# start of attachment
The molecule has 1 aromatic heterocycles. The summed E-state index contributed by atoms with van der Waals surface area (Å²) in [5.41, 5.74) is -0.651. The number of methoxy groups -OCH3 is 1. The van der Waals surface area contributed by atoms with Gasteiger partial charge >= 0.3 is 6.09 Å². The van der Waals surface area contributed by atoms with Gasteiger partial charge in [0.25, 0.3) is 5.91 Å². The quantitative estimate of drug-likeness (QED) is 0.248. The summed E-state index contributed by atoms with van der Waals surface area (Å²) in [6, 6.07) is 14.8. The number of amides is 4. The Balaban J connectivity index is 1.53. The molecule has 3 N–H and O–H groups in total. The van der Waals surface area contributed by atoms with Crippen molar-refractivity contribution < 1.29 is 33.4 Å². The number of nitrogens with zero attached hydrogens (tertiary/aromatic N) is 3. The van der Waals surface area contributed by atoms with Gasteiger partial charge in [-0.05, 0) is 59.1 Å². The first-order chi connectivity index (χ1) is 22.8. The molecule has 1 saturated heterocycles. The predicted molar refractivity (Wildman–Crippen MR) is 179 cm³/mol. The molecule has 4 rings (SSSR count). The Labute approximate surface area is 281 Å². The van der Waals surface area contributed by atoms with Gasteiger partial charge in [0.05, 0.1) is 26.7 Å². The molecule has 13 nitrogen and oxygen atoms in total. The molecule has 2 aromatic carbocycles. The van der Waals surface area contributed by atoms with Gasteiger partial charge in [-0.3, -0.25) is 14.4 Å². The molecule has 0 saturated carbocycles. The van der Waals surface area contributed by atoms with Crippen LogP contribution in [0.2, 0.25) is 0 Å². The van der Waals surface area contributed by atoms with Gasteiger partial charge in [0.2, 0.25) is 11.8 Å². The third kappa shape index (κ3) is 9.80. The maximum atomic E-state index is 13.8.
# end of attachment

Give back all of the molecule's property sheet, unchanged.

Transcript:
The molecule has 1 aromatic heterocycles. The summed E-state index contributed by atoms with van der Waals surface area (Å²) in [5.41, 5.74) is -0.651. The number of methoxy groups -OCH3 is 1. The van der Waals surface area contributed by atoms with Gasteiger partial charge >= 0.3 is 6.09 Å². The van der Waals surface area contributed by atoms with Gasteiger partial charge in [0.25, 0.3) is 5.91 Å². The quantitative estimate of drug-likeness (QED) is 0.248. The summed E-state index contributed by atoms with van der Waals surface area (Å²) in [6, 6.07) is 14.8. The number of amides is 4. The Balaban J connectivity index is 1.53. The molecule has 3 N–H and O–H groups in total. The van der Waals surface area contributed by atoms with Crippen molar-refractivity contribution < 1.29 is 33.4 Å². The number of nitrogens with zero attached hydrogens (tertiary/aromatic N) is 3. The van der Waals surface area contributed by atoms with Gasteiger partial charge in [-0.05, 0) is 59.1 Å². The first-order chi connectivity index (χ1) is 22.8. The molecule has 1 saturated heterocycles. The predicted molar refractivity (Wildman–Crippen MR) is 179 cm³/mol. The molecule has 4 rings (SSSR count). The Labute approximate surface area is 281 Å². The van der Waals surface area contributed by atoms with Gasteiger partial charge in [0.05, 0.1) is 26.7 Å². The molecule has 13 nitrogen and oxygen atoms in total. The molecule has 2 aromatic carbocycles. The van der Waals surface area contributed by atoms with Gasteiger partial charge in [-0.3, -0.25) is 14.4 Å². The molecule has 0 saturated carbocycles. The van der Waals surface area contributed by atoms with Crippen LogP contribution in [0.2, 0.25) is 0 Å². The van der Waals surface area contributed by atoms with Gasteiger partial charge in [0.2, 0.25) is 11.8 Å². The third kappa shape index (κ3) is 9.80. The maximum atomic E-state index is 13.8.